This memoir is a horrifying saga on so many levels: personal, familial, communal, political, institutional, national, and global. Masaji Ishikawa, with his elegant yet understated prose, has changed my world view forever. How can one person treat another with such stark cruelty? How can one person endure such circumstances? How can governments and institutions get away with such blatant lies and abject misconduct? No doubt, I will never again think of myself as hungry, thirsty, stifled, scared, or mistreated without thinking of Mr. Ishikawa and silently rebuking myself. Gratitude is my mantra for 2018. (Would love to follow up and know how he is managing.)

12 of 12 people found this review helpful

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  • Kaite
  • 27-03-2018

Brian Nishii is amazing

Brian Nishii is an incredible narrator. The story is so touching and I easily was drawn in. I hurt for the author and his woes

3 of 3 people found this review helpful

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  • B. Orenstein
  • 20-03-2018

Timely and harrowing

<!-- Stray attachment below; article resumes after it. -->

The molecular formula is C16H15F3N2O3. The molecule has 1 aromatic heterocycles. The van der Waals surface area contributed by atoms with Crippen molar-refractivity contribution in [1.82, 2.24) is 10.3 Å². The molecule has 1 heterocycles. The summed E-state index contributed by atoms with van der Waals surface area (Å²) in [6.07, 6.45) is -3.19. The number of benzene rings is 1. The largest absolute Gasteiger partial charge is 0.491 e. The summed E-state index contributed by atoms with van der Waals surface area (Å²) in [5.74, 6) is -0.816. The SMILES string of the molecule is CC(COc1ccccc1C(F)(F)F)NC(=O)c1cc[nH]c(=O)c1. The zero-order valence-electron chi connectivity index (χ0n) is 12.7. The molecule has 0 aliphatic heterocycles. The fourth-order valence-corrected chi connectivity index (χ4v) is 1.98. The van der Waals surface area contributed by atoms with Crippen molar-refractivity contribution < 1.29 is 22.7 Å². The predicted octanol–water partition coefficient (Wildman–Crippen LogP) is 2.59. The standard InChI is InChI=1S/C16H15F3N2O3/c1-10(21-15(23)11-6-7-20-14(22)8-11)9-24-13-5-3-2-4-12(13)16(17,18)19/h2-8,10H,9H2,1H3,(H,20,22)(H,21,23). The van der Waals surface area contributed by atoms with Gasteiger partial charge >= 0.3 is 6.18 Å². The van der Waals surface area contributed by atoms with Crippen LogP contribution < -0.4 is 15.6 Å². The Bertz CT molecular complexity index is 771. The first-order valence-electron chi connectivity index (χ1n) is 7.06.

Where does A River in Darkness rank among all the audiobooks you’ve listened to so far?

Thought this memoir was terrific. Learned a great deal about life in Korea. Very timely.

1 of 1 people found this review helpful

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  • Amal
  • 01-03-2018

Great performance VERY sad story

I really like the narrator’s performance, the story is well written but very tragic! It’s sad how many stories were not told.

1 of 1 people found this review helpful

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  • G Johnson
  • 21-04-2018

Sad Truth

It is so hard to realize this is happening in the world daily. Story heart-tugging.

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  • Anonymous User
  • 19-04-2018

Absolutely Incredible

This is performed beautifully. The story is not only a work of art, but also one the most heartbreaking stories I have ever heard. My soul aches for the pain this man endured, and I believe this should be a required reading so everyone understands what misery occurs in North Korea.

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  • Alex Cole
  • 11-04-2018

Tragic Story but Enlightening

Ishikawa’s story is tragic. There is no other way to write it. The narrative is frank and honest, but heart wrenching. It’s very well written and the narrator is superb. Easy to read, but hard to stomach. Eye opening to the horrors of life in North Korea over the last 50 years.